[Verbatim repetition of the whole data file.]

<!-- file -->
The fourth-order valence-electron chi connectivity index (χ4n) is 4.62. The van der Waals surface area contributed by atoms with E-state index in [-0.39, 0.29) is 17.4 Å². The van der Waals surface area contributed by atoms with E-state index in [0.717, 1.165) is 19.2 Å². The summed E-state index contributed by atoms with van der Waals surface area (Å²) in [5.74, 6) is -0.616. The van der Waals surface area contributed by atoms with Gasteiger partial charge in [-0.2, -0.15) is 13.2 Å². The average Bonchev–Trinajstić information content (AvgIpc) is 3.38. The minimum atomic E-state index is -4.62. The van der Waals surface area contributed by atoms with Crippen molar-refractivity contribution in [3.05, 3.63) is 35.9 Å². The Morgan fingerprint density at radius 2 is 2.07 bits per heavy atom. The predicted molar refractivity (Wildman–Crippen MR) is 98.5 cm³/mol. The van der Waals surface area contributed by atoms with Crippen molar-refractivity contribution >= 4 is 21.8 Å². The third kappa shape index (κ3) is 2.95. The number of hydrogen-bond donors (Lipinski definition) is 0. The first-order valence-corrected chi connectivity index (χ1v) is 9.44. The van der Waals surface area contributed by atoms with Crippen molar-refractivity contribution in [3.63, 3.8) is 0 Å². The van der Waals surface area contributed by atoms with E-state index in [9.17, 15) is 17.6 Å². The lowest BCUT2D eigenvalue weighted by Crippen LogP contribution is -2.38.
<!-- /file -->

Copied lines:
The fourth-order valence-electron chi connectivity index (χ4n) is 4.62. The van der Waals surface area contributed by atoms with E-state index in [-0.39, 0.29) is 17.4 Å². The van der Waals surface area contributed by atoms with E-state index in [0.717, 1.165) is 19.2 Å². The summed E-state index contributed by atoms with van der Waals surface area (Å²) in [5.74, 6) is -0.616. The van der Waals surface area contributed by atoms with Gasteiger partial charge in [-0.2, -0.15) is 13.2 Å². The average Bonchev–Trinajstić information content (AvgIpc) is 3.38. The minimum atomic E-state index is -4.62. The van der Waals surface area contributed by atoms with Crippen molar-refractivity contribution in [3.05, 3.63) is 35.9 Å². The Morgan fingerprint density at radius 2 is 2.07 bits per heavy atom. The predicted molar refractivity (Wildman–Crippen MR) is 98.5 cm³/mol. The van der Waals surface area contributed by atoms with Crippen molar-refractivity contribution >= 4 is 21.8 Å². The third kappa shape index (κ3) is 2.95. The number of hydrogen-bond donors (Lipinski definition) is 0. The first-order valence-corrected chi connectivity index (χ1v) is 9.44. The van der Waals surface area contributed by atoms with Crippen molar-refractivity contribution in [3.63, 3.8) is 0 Å². The van der Waals surface area contributed by atoms with E-state index in [9.17, 15) is 17.6 Å². The lowest BCUT2D eigenvalue weighted by Crippen LogP contribution is -2.38.